[Zbrafish] embryo contamination

christian lawrence via zbrafish%40net.bio.net (by clawrence from rics.bwh.harvard.edu)
Thu Apr 5 07:15:30 EST 2007

David and Don,

Inside the chorion?  I've seen this before, and it is almost always
associated with low quality eggs, usually from low quality fish.   It is
likely some opportunistic fungal contaminant, although I am not sure that it
is the same organism that commonly infests the outside of the chorion.  You
could try to put a band-aid on it by using methylene blue in your embryo
medium, but this won't work if it is within the chorion, and it doesn't
address the cause of the problem.

My guess, without knowing really anything about your situation, is that your
fish are producing poor quality embryos.  The reason for this?  Could be one
or more of many.

Let's start with the water quality.  It probably ISN'T water quality if your
parameters are STABLE and within the general range conducive to freshwater
tropical fish culture.  so pH 6.8 - 8.0. conductivity 300-2000uS, hardness
50-200 ppm, TAN 0, NO2 0, NO3 0-80.  The actual values, as long as you're
within this range are not as important as the stability.  If you're not
within this range, or if you swing wildly, then this could be part of the
problem.  I believe that one under appreciated chronic stressor on zebrafish
in culture is wide daily swings in pH produced when systems with moderate to
high loads of fish are buffered solely by addition of sodium bicarbonate.
There are also other water quality issues to consider including presence of
chlorines, chloramines, copper, etc.  This will depend on source water and
chemical filtration. Needless to say, these values should be zero.  Also
goes without saying that water quality of water embryos are placed in after
collection is very important. 

If you can eliminate water quality, then look into DIET.  This is probably
where the issue lies. Low quality diet will result in low quality embryos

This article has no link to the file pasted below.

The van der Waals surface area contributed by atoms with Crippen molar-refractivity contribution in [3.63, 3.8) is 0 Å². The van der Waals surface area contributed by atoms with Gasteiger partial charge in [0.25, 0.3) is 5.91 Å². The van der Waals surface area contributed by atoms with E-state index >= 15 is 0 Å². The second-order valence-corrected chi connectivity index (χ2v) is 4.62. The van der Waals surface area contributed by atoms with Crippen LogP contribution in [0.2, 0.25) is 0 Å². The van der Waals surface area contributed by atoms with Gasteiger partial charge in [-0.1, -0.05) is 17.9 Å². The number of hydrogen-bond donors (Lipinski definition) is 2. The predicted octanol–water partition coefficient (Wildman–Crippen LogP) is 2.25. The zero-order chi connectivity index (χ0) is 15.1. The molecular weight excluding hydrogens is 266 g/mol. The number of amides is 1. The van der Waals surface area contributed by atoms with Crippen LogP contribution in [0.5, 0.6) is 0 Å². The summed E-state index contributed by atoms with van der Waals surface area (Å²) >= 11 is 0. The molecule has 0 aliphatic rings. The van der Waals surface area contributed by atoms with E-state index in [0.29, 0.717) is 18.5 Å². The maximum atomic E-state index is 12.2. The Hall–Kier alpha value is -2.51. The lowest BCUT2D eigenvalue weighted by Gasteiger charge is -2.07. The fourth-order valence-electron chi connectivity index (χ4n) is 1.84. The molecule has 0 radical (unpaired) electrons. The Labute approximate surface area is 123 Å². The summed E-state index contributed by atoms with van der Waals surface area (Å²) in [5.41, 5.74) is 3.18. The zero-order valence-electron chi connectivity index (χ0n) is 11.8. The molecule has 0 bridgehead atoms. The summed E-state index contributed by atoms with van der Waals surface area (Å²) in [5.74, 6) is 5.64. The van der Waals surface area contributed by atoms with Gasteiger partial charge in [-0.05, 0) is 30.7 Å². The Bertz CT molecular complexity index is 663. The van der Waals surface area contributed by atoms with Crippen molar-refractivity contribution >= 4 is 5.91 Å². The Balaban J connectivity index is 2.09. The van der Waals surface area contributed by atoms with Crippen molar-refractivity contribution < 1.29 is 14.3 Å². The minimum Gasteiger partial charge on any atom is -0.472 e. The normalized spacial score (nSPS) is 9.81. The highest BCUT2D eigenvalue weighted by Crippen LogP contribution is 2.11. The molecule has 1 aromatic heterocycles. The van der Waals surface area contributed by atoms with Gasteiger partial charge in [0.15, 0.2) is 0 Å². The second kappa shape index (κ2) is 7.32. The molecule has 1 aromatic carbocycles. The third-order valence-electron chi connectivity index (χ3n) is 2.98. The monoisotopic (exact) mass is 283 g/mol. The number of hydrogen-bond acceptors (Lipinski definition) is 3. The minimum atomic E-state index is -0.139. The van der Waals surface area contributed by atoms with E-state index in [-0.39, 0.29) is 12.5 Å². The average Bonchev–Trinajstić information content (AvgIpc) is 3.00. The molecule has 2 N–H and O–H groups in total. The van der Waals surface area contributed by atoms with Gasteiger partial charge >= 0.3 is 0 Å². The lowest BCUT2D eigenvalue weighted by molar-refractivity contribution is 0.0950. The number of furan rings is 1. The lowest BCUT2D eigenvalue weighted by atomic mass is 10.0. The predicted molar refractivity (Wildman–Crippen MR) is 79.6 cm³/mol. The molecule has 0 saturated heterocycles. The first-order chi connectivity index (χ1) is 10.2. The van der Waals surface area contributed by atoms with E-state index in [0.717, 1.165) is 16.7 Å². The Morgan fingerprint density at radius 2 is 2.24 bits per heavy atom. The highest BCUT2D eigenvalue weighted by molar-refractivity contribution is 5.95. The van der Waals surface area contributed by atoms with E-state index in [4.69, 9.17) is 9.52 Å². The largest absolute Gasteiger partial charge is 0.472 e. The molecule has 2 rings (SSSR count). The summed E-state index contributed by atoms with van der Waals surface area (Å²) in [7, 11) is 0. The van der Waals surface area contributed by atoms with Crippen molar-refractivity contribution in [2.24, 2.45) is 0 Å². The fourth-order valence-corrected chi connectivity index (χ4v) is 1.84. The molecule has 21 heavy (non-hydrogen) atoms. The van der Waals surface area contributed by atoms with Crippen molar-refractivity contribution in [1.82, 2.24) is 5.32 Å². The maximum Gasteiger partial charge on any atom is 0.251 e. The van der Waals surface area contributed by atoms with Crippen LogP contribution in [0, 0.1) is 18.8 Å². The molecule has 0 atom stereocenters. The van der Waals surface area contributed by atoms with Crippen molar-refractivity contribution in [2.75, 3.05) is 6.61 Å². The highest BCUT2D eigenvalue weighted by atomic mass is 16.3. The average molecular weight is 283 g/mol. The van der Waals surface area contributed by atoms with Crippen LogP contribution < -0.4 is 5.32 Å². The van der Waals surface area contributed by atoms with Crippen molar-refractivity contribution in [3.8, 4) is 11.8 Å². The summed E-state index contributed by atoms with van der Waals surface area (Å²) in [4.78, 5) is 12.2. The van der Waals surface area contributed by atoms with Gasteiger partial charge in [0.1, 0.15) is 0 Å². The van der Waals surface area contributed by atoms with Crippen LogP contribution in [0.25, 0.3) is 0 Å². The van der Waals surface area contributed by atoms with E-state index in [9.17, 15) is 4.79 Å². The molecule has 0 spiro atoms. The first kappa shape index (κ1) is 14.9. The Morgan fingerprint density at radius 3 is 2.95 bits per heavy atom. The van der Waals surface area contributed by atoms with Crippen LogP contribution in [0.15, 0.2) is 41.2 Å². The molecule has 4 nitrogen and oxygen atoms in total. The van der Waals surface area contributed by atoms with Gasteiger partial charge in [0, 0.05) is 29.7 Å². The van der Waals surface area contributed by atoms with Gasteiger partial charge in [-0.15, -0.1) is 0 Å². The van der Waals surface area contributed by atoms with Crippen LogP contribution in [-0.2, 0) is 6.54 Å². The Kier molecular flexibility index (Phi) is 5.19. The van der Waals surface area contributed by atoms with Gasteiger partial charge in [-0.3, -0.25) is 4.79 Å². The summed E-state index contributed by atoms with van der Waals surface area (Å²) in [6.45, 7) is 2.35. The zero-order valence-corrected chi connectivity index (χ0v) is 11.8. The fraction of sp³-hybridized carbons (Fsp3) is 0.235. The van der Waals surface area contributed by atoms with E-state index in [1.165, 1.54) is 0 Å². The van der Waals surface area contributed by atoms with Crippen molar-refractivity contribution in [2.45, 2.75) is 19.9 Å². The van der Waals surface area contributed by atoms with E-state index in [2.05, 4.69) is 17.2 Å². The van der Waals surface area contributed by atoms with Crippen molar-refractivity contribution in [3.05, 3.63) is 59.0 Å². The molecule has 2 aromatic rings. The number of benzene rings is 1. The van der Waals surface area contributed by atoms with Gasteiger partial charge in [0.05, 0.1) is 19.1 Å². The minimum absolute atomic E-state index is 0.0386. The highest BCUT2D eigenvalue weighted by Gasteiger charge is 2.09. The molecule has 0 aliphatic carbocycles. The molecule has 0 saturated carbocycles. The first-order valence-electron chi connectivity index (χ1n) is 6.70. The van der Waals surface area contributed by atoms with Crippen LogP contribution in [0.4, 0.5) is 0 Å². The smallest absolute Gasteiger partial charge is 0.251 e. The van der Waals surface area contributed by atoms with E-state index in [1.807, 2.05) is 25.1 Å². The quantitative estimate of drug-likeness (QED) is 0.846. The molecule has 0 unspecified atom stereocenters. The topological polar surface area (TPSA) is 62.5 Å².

and low quality fish (not necessarily in that order).  Because zebrafish are
tough and adaptable, the effects of dietary deficiencies may not be
manifested right away and often intensify over time, especially as fish age
and if they are spawned intensively.  Rapidity of drop-off in
quality/viability will be further influenced by overall quality of fish
stock.  Bad stock will have more pronounced, abrupt drop-offs due to dietary
deficiencies.   What are you feeding? Diet should be balanced and ideally
you should be feeding more than one type of feed.   Are you storing it
properly?  Dry feeds like flakes and pellets have short shelf lives (~3
months if kept dry at 4C). Are you feeding it properly?  Water soluble
nutrients in formulated feeds leach out into water upon hydration very
rapidly, so it is best to deliver them dry. Basic question is are you
getting proper balance of nutrients to animals?  Probably not if you are
feeding only one kind of feed, and certainly not if you're not handling or
delivering it properly.  Varied diets of mixed feed types (with live
zooplankton as predominant) are best for long-term health and productivity
of fish.  If this is the issue and the fish you're observing problems with
are not too far gone, then a correction in diet will result in a pronounced
improvement in the quality of eggs (and decrease in the contaminant you